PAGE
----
Episode 30- Acting Sick with Vanessa Ahern
Remember when Joey Tribiani was plastered all over the subway as the face of VD on Friends? His big break led to a definite downswing in his dating prospects. Did you know that there are actually people out there who build entire careers voluntarily pretending they have a whole slew of embarrassing and not so embarrassing ailments as Standardized Patients?
Vanessa Ahern is one such person. Ahern, a respected health writer, has also built up a steady stream of gigs working with hospitals and medical schools roleplaying symptoms and looking for a diagnosis.
She wears a hospital gown to work and everything. Although during downtime, she and her colleagues can often be spotted hanging out in a waiting room in their own bathrobes and fuzzy slippers.
Standardized Patients or SPs are given a backstory and a list of symptoms they must memorize. The backstory can include anything from a career to a particular family structure depending on what they are “in for.” The even get a new name. Vanessa finds her job fascinating and takes her commitment to her role seriously. She doesn’t, however, get to go rogue and create any sort of soap opera level intrigue to dive in to and derail the interaction.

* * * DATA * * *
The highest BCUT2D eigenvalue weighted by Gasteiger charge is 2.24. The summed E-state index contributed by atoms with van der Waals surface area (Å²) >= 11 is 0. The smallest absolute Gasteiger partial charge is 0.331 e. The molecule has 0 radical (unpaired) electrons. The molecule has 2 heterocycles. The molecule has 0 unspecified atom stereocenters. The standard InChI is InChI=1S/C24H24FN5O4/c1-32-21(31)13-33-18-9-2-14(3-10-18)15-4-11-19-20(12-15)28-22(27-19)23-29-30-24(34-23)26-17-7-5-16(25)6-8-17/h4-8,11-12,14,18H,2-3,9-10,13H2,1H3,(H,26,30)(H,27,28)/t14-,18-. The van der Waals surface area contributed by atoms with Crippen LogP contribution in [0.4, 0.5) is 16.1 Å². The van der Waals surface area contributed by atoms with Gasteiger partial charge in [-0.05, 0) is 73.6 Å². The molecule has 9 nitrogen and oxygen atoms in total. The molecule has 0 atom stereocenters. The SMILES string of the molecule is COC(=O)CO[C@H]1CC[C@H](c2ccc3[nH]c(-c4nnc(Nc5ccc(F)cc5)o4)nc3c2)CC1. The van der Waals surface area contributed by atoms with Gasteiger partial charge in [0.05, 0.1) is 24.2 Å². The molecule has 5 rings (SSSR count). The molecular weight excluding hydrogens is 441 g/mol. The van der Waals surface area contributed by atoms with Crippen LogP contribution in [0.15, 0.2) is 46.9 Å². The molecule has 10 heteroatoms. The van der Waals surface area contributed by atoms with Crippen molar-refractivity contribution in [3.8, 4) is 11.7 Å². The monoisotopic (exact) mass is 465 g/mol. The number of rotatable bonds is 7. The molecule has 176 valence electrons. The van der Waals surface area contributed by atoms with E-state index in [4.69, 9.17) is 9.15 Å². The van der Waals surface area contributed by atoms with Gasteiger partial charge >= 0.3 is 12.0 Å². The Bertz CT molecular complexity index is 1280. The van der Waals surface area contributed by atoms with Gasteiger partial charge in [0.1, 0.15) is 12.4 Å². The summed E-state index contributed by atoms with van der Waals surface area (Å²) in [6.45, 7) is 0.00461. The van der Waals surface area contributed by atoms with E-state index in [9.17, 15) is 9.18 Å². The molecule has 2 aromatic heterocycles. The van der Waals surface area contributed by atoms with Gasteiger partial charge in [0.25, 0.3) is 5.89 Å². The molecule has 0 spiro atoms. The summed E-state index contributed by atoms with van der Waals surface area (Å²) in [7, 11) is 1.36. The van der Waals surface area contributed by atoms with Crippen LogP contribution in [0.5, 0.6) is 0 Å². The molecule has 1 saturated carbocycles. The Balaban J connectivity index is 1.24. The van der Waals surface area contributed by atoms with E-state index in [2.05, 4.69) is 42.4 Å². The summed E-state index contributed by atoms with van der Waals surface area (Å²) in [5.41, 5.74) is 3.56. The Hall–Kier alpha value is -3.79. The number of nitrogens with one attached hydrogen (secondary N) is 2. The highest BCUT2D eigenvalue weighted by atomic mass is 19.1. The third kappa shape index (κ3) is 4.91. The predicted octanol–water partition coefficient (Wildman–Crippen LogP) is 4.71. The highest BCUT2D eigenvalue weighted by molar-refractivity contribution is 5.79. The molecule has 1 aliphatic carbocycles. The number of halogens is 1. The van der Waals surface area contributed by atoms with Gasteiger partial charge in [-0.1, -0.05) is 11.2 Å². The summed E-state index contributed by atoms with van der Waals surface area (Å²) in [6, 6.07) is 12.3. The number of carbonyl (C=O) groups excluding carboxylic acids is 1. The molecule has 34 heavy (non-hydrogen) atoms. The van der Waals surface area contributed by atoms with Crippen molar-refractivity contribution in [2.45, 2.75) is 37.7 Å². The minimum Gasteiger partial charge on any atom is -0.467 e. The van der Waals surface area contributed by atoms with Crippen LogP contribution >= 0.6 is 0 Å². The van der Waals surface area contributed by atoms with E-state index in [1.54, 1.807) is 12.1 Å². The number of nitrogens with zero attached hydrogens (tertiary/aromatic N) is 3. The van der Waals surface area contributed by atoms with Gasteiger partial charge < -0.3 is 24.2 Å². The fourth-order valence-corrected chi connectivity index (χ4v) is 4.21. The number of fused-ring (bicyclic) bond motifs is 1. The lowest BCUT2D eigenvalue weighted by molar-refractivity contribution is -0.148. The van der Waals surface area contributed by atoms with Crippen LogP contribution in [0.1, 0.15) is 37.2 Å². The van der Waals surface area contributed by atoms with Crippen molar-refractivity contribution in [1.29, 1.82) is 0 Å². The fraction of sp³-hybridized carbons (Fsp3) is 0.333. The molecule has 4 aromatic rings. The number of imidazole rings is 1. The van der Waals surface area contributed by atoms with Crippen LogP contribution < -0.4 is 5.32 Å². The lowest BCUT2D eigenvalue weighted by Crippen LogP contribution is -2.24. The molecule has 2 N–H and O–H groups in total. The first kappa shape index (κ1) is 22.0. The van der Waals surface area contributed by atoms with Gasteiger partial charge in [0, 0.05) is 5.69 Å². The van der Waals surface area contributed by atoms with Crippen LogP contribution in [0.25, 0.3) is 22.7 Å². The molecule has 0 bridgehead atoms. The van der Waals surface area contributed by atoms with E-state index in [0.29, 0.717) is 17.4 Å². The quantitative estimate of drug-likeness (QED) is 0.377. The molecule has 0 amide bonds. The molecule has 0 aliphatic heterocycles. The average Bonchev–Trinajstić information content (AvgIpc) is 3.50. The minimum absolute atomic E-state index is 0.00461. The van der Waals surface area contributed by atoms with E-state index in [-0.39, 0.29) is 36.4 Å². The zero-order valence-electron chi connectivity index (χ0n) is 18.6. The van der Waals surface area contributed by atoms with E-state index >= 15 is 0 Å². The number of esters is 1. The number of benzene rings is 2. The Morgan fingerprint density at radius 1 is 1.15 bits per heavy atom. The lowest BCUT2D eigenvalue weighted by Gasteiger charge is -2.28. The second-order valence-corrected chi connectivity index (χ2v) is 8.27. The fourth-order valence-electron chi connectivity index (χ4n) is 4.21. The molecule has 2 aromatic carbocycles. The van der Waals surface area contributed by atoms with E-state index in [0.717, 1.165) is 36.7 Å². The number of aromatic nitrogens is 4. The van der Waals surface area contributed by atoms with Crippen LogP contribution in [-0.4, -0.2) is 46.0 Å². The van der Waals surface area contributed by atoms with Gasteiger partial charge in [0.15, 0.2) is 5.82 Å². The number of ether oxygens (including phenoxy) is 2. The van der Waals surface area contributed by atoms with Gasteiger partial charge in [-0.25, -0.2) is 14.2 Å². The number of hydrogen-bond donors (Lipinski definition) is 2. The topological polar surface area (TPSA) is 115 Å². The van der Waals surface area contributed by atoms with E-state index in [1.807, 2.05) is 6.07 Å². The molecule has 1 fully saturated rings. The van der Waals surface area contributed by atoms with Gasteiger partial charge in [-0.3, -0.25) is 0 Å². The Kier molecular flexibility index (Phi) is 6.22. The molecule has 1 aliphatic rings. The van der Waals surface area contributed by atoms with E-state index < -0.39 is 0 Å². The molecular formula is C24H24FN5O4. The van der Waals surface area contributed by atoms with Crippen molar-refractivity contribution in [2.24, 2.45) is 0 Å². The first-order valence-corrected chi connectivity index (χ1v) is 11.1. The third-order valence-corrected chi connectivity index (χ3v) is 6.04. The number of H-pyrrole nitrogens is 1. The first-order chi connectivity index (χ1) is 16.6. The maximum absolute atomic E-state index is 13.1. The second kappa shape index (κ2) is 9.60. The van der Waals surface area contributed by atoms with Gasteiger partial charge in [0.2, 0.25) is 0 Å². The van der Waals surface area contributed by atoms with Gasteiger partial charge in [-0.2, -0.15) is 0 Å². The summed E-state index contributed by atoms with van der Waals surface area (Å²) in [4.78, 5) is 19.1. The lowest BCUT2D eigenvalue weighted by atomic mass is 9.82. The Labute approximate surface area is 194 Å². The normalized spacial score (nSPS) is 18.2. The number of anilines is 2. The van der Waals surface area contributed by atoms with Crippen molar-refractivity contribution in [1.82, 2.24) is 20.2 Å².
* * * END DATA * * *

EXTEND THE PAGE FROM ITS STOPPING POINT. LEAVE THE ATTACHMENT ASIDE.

The medical students spend time with Vanessa asking questions about what her character has been experiencing. They may do some vital checks and order exams or testing but no worries there’s no actual poking or prodding involved.
Vanessa never knows what her actual diagnosis will be until after she meets with the doctor but over the years, she’s definitely been able to begin to know some of the signs. We asked her if she and her fellow SPs compare notes while they’re waiting and what’s been her favorite disease to role play.
We also tried to get her to spill on if she’s ever seen a medical student or doctor that she just knew in her gut should probably pursue another field. Fortunately, she said no.
We wondered if she found herself ever analyzing her real-life doctor and their Q&A skills when she goes in for a check-up.
As crazy as this job may sound, it’s actually not that uncommon and positions are offered throughout the country at medical schools and teaching hospitals. She said that some level of acting ability tends to be an advantage and a number of SPs are actually full-time actors.
Vanessa was really fun to talk to and shared a lot of great info. We found her after reading her 2017 article I Fake Sick for a Living. It’s a super entertaining read, and we knew immediately we needed to talk to her to learn more. Lucky for us, she was more than willing to indulge our ridiculousness and questions.
If you’re someone who has always enjoyed channeling your inner Ferris Bueller calling in sick or playing hooky from work with great style, this might be a job for you. Of course, the issue then becomes how do you call in sick to being sick?